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Yahoo! Uses SpotLife for Video E-Mail

On Monday, Yahoo! announced that it has chosen SpotLife to add video to its Yahoo! Mail (mail.yahoo.com) service. Terms of the deal were not announced.

The service is being rolled out immediately, although some users may have found it by accident almost a week earlier, as Yahoo!’s banks of servers have had it installed. Already, Yahoo! has added a live webcam feature to its instant messaging service, as well as a video messaging feature in its member directory (powered by iClips).

"We believe this new feature will provide Yahoo! Mail users with a unique new way to communicate with family, friends and business associates," said Lisa Pollock, director of Messaging Products for Yahoo!, in a statement. "Our agreement with SpotLife further supports Yahoo! Mail’s strategy to continue to develop and integrate innovative, new features that add real value to people’s lives."

Adding video to an e-mail is as easy as choosing the "Add Video" option on Yahoo! Mail, and is much like adding attachments. Users must agree to download a small plug-in called Composer, which allows them to upload existing AVI files or capture live video from a webcam. The software comes with basic editing features that include trimming, playback and saving. SpotLife’s automatically compresses and uploads the video to SpotLife’s servers where they are stored for about 10 days before they’re deleted. The e-mail recipient simply receives a text message with a URL where they can play back the video file. Currently, Composer only works with Windows Media files and is limited to video that is thirty seconds long.


Interestingly, SpotLife chose to use progessive downloading and not streaming for sending the video. According to SpotLife CEO John Walsh, this was because many Yahoo! Mail users are on modems and won’t be able to stream good quality video. "The experience is not greater, but it’s smoother with progressive downloading," said Walsh.


Free Now, Pay Later?

Also interesting is that Yahoo! chose to outsource the video e-mail service rather than do it itself. Ever since Yahoo! acquired Broadcast.com in 1999, it has been integrating streaming into its core businesses. Just last week, Yahoo! announced it was cutting jobs and looking to generate more non-advertising revenue. Although Walsh didn’t want to speculate on Yahoo’s motivation for outsourcing, he did say that SpotLife has a "vast amount" of experience in the personal broadcasting space.

The Yahoo!/SpotLife video e-mail service is free for now, although it’s possible that Yahoo! may chose to monetize it later. Walsh speculated that Yahoo! may charge for in the future, but said that it was purely Yahoo!’s decision. "I can’t speak for Yahoo!," he said. "It’s a question of a new market application. Let’s get it out there and implement it and see if customers like it to make a business decision down the road."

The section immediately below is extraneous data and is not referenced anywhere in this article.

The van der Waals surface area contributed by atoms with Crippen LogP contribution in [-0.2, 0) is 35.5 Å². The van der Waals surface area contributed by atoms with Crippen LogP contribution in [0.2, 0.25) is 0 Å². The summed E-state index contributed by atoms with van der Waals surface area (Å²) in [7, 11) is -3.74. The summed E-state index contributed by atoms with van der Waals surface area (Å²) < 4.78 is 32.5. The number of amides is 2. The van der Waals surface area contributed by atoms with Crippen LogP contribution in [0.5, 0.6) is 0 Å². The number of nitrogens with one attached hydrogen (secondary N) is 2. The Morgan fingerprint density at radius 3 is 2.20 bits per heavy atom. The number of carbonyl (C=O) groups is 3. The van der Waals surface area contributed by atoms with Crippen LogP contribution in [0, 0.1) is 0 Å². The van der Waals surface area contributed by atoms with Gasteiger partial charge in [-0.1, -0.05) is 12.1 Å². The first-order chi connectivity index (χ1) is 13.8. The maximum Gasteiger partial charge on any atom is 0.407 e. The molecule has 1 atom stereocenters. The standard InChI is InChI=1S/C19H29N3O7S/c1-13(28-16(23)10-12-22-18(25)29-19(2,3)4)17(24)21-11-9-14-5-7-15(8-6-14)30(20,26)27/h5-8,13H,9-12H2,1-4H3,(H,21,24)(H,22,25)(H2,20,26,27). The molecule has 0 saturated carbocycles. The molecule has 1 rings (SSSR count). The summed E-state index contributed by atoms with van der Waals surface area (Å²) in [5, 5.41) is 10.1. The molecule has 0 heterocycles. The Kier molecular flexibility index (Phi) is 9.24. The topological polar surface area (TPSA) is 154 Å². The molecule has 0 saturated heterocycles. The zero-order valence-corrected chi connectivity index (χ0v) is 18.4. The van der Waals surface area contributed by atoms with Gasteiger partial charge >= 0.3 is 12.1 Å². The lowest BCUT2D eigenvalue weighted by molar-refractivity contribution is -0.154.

But it seems Yahoo! is looking at advertising to support this new venture. All videos sent by users first play a generic 10-15 second video ad. This can be confusing and even frustrating for some users who simply want to view the personalized video e-mails. During the preview last week, most of the video ads shown were public service announcements (PSAs), and not paid ads.

SpotLife wouldn’t comment on the video advertising arrangement and declined to say if the two companies split ad revenue. As of press time, Yahoo! did not return phone calls seeking comment.


Streaming Becoming Mainstream

Overall, the Yahoo! deal is a big step for SpotLife which has suffered in near anonymity running its own personal broadcasting portal since early 2000, allowing users to stream and webcam at SpotLife.com for free. In September, however, SpotLife decided to move to a subscription model, so that anyone who wants to webcast or webcam must sign up for monthly subscriptions. Anyone wanting to view webcasts can do it for free, however.

As a result of the move to subscription, SpotLife lost many users, although Walsh didn’t say how many. He also didn’t say how many subscribers it had gained. Walsh said he expected to lose a number of casual users that weren’t serious about personal video. By going subscription, he said that SpotLife can keep costs down, while getting some additional revenue. Fees for SpotLife.com users start about $3 a month and go to $99 a month for power users.

A few other companies in the personal broadcasting space (like VideoShare, EarthNoise, PopCast and iClips) have disappeared or are focusing on providing services to other Web sites. With Yahoo!’s 80 million active registered users (as of September 2001), this deal can open up the world of streaming and digital media to a whole new audience.

Unfortunately, the video e-mail service is only available to Windows users on both the composing and viewing side. Walsh said that there still hasn’t been a decision whether to support composing for Mac users yet, and is hedging his bet on the large quantity of Windows users. Still, playback should include Mac’s in "two weeks", said Walsh.

"We make it relatively painless for companies like Yahoo!," said Walsh. "It’s attractive for companies like Yahoo! or dating site or auction sites that see video as valuable. The fundamental technology is applicable to any site at the end user level."

Walsh said SpotLife is also looking to incorporate streaming in the future, especially when it comes to the wireless side. "It depends on the application and connection [speed]," said Walsh.

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